Inigo Thomas

Inigo Thomas is finishing his book about the art dealer Tomás Harris.

From The Blog
24 November 2023

Old Man Texas was a character invented by the Dallas Morning News cartoonist John Knott in 1906. He looked like a cowboy, a figure out of the Old West. He wore a ten-gallon hat over thick, flowing hair. He had a windswept moustache and wore leather boots. Knott was an Austrian who had arrived in Dallas via Sioux City.

From The Blog
13 November 2023

In the last week of October the digital dimension of the entire British Library vanished. Just like that. No catalogue, no internet, no way to buy a pencil at the gift shop by card. An early tweet reported ‘technical issues’; a few days later the library said it had been subject to a cyber attack.

From The Blog
11 July 2022

The Spectator’s summer party was held this year on 7 July, on the evening of the day that had begun with Boris Johnson’s resignation.

From The Blog
10 January 2022

I first met Joan Didion in the summer of 1993, soon after I moved to New York, at the launch party for Christopher Hitchens’s book For the Sake of Argument. I was mesmerised by the hand with which she held her glass – her long, thin fingers. Those hands are on show in the recent Netflix documentary about Didion made by her nephew, Griffin Dunne: she waves her arms and hands in front of the camera as if casting a spell. I’d recently been to Miami and had read her book about the city. As she saw it, Miami was ‘long on rumour, short on memory, overbuilt on the chimera of runaway money and referring not to New York or Boston or Los Angeles or Atlanta but to Caracas and Mexico, to Havana and to Bogotá and to Paris and Madrid’. Much of Miami is about the Cuban exile scene, where a love of guns, violence and conspiracy prefigures the paramilitary supporters of Donald Trump. ‘As in other parts of the world where citizens shop for guerrilla discounts and bargains in automatic weapons, there was in Miami an advanced interest in personal security.’ A single word, ‘advanced’, turns a flat sentence into something else.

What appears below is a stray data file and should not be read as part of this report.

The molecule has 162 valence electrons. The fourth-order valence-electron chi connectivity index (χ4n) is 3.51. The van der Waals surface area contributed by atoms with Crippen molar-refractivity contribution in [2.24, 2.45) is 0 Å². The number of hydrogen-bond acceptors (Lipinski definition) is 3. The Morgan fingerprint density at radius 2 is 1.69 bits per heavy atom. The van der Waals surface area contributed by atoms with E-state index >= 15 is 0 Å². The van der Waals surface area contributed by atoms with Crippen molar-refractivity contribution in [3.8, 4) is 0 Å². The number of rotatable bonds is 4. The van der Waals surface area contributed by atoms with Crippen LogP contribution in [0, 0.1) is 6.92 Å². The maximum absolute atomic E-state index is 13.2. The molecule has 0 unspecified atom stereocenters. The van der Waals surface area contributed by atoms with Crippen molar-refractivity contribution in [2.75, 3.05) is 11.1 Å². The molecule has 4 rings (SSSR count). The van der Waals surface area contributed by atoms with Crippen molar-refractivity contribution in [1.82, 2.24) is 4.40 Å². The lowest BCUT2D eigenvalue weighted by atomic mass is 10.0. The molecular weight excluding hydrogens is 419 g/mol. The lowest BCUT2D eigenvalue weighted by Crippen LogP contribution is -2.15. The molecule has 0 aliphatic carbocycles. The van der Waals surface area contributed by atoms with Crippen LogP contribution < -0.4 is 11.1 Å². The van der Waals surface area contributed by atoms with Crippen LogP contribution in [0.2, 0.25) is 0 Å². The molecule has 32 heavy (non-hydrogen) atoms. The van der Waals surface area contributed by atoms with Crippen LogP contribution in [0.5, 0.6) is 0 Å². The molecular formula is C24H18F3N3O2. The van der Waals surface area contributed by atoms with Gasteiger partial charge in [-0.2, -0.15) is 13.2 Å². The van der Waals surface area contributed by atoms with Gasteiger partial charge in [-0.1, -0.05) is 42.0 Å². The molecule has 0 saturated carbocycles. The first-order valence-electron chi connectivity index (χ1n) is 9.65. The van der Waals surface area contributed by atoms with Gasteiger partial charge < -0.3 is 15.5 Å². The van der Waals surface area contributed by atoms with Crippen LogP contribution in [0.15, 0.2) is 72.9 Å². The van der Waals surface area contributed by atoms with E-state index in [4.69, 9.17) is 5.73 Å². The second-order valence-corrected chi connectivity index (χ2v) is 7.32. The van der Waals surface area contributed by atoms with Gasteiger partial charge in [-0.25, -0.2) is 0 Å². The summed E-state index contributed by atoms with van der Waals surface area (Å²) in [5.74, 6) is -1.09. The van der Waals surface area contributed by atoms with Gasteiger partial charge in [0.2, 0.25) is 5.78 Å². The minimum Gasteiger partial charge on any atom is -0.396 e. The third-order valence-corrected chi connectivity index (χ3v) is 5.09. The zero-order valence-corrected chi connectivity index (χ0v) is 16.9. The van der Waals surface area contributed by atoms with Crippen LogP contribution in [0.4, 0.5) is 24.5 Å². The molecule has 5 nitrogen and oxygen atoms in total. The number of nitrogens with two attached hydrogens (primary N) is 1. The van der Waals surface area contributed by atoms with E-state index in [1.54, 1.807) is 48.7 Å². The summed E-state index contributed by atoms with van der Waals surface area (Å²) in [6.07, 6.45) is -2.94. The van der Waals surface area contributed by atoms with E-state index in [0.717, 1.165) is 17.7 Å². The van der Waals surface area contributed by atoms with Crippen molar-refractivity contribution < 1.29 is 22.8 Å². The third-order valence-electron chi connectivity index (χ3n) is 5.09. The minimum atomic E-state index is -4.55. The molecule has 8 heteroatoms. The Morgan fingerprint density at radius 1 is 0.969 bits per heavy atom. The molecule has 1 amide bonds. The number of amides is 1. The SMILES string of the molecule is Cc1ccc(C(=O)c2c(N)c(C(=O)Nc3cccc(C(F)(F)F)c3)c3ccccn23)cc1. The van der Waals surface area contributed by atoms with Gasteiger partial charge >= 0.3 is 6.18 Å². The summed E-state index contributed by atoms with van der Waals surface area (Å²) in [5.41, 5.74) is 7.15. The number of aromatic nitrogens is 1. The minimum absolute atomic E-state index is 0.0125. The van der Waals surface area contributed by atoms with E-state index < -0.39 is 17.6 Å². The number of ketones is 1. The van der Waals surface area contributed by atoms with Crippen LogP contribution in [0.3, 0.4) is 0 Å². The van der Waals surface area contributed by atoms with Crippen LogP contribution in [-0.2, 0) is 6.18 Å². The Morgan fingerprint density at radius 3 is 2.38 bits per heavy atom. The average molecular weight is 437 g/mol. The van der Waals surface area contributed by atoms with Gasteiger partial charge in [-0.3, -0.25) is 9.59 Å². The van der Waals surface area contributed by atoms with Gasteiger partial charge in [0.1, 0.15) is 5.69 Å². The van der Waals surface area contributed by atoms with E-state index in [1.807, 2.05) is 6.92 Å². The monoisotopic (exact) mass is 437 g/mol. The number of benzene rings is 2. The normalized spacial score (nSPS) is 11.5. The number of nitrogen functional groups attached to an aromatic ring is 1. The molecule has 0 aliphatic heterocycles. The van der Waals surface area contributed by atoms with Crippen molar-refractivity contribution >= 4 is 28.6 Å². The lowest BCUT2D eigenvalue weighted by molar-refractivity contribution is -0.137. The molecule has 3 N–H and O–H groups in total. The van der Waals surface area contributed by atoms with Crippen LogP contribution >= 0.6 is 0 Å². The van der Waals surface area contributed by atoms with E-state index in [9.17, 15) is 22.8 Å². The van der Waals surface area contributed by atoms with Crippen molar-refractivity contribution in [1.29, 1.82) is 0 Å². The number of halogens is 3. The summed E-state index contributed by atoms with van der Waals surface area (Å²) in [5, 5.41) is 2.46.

One French City

12 August 2021

In her piece about Arles, a city on a very small hill in the southern Rhone valley, Lydia Davis mentions an old photograph depicting a sheep turning back to look at its flock (LRB, 12 August). Sheep are as central to Arles as its many named winds. In a passage on transhumance and nomadism in early modern Europe in The Mediterranean and the Mediterranean World in the Age of Philip II (1949), Fernand...

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